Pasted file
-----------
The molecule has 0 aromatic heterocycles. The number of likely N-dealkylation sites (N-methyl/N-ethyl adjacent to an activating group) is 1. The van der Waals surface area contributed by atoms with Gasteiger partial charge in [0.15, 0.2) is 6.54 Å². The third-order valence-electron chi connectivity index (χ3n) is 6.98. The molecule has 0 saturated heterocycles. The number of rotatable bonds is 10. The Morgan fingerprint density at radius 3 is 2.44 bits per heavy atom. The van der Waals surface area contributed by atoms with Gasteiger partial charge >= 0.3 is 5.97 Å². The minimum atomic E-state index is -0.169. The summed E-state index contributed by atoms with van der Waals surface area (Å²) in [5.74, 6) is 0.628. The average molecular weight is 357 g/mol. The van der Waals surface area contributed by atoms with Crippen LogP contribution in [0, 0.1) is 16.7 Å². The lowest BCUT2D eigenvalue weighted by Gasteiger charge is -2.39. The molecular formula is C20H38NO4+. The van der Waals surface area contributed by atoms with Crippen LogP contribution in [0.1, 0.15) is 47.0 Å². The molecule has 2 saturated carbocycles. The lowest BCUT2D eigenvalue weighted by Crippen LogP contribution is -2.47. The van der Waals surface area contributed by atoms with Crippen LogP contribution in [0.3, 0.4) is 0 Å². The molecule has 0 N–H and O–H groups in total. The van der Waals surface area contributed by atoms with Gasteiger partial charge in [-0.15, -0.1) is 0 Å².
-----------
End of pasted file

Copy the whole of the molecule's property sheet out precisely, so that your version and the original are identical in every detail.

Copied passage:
The molecule has 0 aromatic heterocycles. The number of likely N-dealkylation sites (N-methyl/N-ethyl adjacent to an activating group) is 1. The van der Waals surface area contributed by atoms with Gasteiger partial charge in [0.15, 0.2) is 6.54 Å². The third-order valence-electron chi connectivity index (χ3n) is 6.98. The molecule has 0 saturated heterocycles. The number of rotatable bonds is 10. The Morgan fingerprint density at radius 3 is 2.44 bits per heavy atom. The van der Waals surface area contributed by atoms with Gasteiger partial charge >= 0.3 is 5.97 Å². The minimum atomic E-state index is -0.169. The summed E-state index contributed by atoms with van der Waals surface area (Å²) in [5.74, 6) is 0.628. The average molecular weight is 357 g/mol. The van der Waals surface area contributed by atoms with Crippen LogP contribution in [0, 0.1) is 16.7 Å². The lowest BCUT2D eigenvalue weighted by Gasteiger charge is -2.39. The molecular formula is C20H38NO4+. The van der Waals surface area contributed by atoms with Crippen LogP contribution in [0.1, 0.15) is 47.0 Å². The molecule has 2 saturated carbocycles. The lowest BCUT2D eigenvalue weighted by Crippen LogP contribution is -2.47. The van der Waals surface area contributed by atoms with Crippen LogP contribution in [0.3, 0.4) is 0 Å². The molecule has 0 N–H and O–H groups in total. The van der Waals surface area contributed by atoms with Gasteiger partial charge in [-0.15, -0.1) is 0 Å².